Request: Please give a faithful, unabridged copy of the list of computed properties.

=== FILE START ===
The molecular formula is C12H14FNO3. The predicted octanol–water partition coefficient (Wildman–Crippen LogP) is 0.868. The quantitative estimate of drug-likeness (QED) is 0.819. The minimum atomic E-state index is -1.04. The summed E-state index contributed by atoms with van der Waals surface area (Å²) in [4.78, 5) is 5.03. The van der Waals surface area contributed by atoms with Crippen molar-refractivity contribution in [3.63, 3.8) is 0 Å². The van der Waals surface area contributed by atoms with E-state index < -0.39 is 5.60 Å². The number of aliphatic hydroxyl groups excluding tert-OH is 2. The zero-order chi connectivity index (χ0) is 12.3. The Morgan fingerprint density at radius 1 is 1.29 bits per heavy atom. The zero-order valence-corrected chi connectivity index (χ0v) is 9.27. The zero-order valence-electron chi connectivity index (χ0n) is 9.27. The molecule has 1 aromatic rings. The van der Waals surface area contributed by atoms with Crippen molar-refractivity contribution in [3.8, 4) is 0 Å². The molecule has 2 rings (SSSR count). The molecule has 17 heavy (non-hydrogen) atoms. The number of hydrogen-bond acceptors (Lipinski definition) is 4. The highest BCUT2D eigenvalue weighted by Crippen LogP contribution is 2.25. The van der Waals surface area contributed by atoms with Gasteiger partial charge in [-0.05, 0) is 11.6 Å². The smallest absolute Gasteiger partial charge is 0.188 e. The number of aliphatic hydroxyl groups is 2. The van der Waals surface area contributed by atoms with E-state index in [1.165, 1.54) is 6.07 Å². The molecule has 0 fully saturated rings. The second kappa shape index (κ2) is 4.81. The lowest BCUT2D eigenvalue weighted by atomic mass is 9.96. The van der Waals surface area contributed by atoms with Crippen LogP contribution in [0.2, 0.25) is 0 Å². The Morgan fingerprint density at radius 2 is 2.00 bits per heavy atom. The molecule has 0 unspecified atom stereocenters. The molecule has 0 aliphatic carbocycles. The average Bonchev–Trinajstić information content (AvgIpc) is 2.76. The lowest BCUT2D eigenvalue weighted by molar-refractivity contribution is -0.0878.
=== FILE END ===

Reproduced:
The molecular formula is C12H14FNO3. The predicted octanol–water partition coefficient (Wildman–Crippen LogP) is 0.868. The quantitative estimate of drug-likeness (QED) is 0.819. The minimum atomic E-state index is -1.04. The summed E-state index contributed by atoms with van der Waals surface area (Å²) in [4.78, 5) is 5.03. The van der Waals surface area contributed by atoms with Crippen molar-refractivity contribution in [3.63, 3.8) is 0 Å². The van der Waals surface area contributed by atoms with E-state index < -0.39 is 5.60 Å². The number of aliphatic hydroxyl groups excluding tert-OH is 2. The zero-order chi connectivity index (χ0) is 12.3. The Morgan fingerprint density at radius 1 is 1.29 bits per heavy atom. The zero-order valence-corrected chi connectivity index (χ0v) is 9.27. The zero-order valence-electron chi connectivity index (χ0n) is 9.27. The molecule has 1 aromatic rings. The van der Waals surface area contributed by atoms with Crippen molar-refractivity contribution in [3.8, 4) is 0 Å². The molecule has 2 rings (SSSR count). The molecule has 17 heavy (non-hydrogen) atoms. The number of hydrogen-bond acceptors (Lipinski definition) is 4. The highest BCUT2D eigenvalue weighted by Crippen LogP contribution is 2.25. The van der Waals surface area contributed by atoms with Gasteiger partial charge in [-0.05, 0) is 11.6 Å². The smallest absolute Gasteiger partial charge is 0.188 e. The number of aliphatic hydroxyl groups is 2. The van der Waals surface area contributed by atoms with E-state index in [1.165, 1.54) is 6.07 Å². The molecule has 0 fully saturated rings. The second kappa shape index (κ2) is 4.81. The lowest BCUT2D eigenvalue weighted by atomic mass is 9.96. The van der Waals surface area contributed by atoms with Crippen LogP contribution in [0.2, 0.25) is 0 Å². The Morgan fingerprint density at radius 2 is 2.00 bits per heavy atom. The molecule has 0 unspecified atom stereocenters. The molecule has 0 aliphatic carbocycles. The average Bonchev–Trinajstić information content (AvgIpc) is 2.76. The lowest BCUT2D eigenvalue weighted by molar-refractivity contribution is -0.0878.